The issue in this case is whether the State should be compelled to disclose the true name and address of a confidential informant. The State acknowledges that his testimony at the trial is essential to a fair determination of the issues. Consequently, he had been identified as a Nicholas Cappolo, but the State now concedes that although he has used this name for several years it is in fact a pseudonym.
This case involved a "reverse sting" in which the police posed, not as buyers of cocaine as usually occurs, but as sellers. The purpose of the operation is to identify and arrest mid-level cocaine dealers in the New York metropolitan area who seek to purchase large quantities of cocaine at wholesale prices. These dealers, who are known to distribute cocaine throughout the entire New York metropolitan area, including Somerset County,
generally do not reside in Somerset County and, in this case, reside in Union County.
About one and one-half years ago, the Somerset County Prosecutor's Office hired Nicholas Cappolo as a confidential informant (hereafter CI) and instructed him to disseminate information, in the New York metropolitan area, that he knows a person who will sell large quantities of cocaine at less than usual wholesale prices. The usual price was $18,000 to $22,000 per kilogram of cocaine, but he said that this seller was willing to accept only $16,000 per kilogram*fn1 CI's responsibility was to arrange a meeting at which the buyers would bring cash to a predetermined location to purchase cocaine from an undercover police agent and at that time the buyers would be arrested.
The State agreed that, if the services of CI resulted in an arrest, he would receive a fee for his services of 10% of all cash seized up to $100,000, and 15% in excess of $100,000. CI has been enormously successful. As the result of his efforts 13 indictments have been returned against 27 defendants and cash of about $1,300,000, generally in $5, $10, $20 and $100 bills, has been seized. Consequently, CI has earned over $130,000.
CI met defendants in Elizabeth, New Jersey, and following discussions in Union and Hudson Counties, they agreed to go to the parking area of a shopping mall in Somerset County to complete the transaction. Defendants expressed a desire to buy multi-kilograms of cocaine, but as a starter the first transaction was to be for only one kilogram at a price of $16,000.
During the morning of January 6, 1990 defendants, CI and a fourth person (another confidential informant for the State) met in Elizabeth, New Jersey, went to a diner for breakfast and agreed to meet early that afternoon at the shopping mall.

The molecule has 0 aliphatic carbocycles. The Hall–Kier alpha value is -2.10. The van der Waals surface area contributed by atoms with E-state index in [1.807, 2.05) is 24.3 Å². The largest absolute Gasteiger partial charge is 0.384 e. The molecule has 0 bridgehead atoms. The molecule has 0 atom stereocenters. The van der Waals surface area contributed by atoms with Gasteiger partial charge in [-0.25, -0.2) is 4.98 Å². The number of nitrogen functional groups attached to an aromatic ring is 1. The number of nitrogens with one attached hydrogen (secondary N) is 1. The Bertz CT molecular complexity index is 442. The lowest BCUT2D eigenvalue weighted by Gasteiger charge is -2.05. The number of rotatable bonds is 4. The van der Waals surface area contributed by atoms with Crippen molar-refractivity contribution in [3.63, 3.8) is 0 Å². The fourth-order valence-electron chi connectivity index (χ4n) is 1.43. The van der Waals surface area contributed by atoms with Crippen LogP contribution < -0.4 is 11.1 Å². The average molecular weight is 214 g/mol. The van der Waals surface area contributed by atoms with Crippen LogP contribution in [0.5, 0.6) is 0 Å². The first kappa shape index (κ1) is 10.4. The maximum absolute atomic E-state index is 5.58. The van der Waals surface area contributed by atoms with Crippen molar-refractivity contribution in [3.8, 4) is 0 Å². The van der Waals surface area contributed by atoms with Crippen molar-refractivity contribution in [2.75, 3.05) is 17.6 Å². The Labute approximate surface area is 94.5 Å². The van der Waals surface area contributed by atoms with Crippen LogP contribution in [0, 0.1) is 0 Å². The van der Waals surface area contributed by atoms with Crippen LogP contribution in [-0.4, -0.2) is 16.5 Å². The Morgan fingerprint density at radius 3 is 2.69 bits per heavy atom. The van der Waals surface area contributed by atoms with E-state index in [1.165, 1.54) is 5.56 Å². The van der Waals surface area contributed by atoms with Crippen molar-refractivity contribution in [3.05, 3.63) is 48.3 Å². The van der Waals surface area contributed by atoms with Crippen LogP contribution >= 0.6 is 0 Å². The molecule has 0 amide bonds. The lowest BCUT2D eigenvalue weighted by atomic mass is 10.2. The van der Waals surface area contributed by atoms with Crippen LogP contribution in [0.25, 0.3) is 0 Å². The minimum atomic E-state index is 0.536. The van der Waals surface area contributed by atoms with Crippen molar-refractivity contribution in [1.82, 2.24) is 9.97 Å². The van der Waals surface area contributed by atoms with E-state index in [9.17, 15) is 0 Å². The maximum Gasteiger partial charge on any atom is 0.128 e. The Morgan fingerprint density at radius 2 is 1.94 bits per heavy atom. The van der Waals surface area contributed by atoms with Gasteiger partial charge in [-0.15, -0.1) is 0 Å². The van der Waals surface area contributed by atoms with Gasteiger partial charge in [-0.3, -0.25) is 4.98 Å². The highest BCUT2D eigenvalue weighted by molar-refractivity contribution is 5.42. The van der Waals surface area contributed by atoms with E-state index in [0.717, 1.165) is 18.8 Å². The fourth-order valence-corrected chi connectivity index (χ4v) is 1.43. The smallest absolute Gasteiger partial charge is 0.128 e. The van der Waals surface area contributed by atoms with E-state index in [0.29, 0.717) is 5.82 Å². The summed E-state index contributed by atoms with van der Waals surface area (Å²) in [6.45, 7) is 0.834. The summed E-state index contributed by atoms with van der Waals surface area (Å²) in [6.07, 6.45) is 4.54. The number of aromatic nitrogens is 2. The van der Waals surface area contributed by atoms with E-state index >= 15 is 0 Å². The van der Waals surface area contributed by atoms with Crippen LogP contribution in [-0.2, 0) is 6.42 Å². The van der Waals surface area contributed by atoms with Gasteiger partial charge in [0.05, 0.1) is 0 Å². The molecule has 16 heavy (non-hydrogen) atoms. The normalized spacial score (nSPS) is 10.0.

Defendants went separately in their car and CI and the other person in a second car. Defendants were instructed by CI to bring $16,000 in cash and CI, who did not then possess the cocaine for security reasons, agreed to produce the cocaine at the shopping mall. Pursuant to a pre-determined plan prosecutor's detectives parked a decoy automobile (a third car) in the parking area at the mall and placed one kilogram of cocaine in a bowling bag in the trunk.
Upon arrival at the mall one defendant remained in his car as a look-out while the other went to the decoy car with a bag containing $16,000 in cash which he placed on the front seat of the decoy car. CI had exited his car and was waiting for defendant in the decoy car. When CI received the money he told defendant to open the trunk of the decoy car and remove the bowling bag which contained the cocaine. Defendant returned to his car with the cocaine but before defendants could leave the area a surveillance team of about ten police officers converged on the scene, seized the cocaine and $16,000, arrested both defendants and charged them with conspiracy to possess cocaine with intent to distribute.
The State previously made a motion to permit CI to testify at the trial with a hood over his head to conceal his identity in order to protect him and his family. The motion was denied as a violation of defendants' Sixth Amendment right to confront all witnesses against them. See Coy v. Iowa, 487 U.S. 1012, 108 S. Ct. 2798, 101 L. Ed. 2d 857 (1988) and Maryland v. Craig, U.S. , 110 S. Ct. 3157, 111 L. Ed. 2d 666 (1990). The court also denied defendants' motion to dismiss the indictment for alleged "due process" entrapment which was based on the claim that (1) CI was paid a commission and (2) the State supplied the drugs. Both claims were held to be without merit. See ...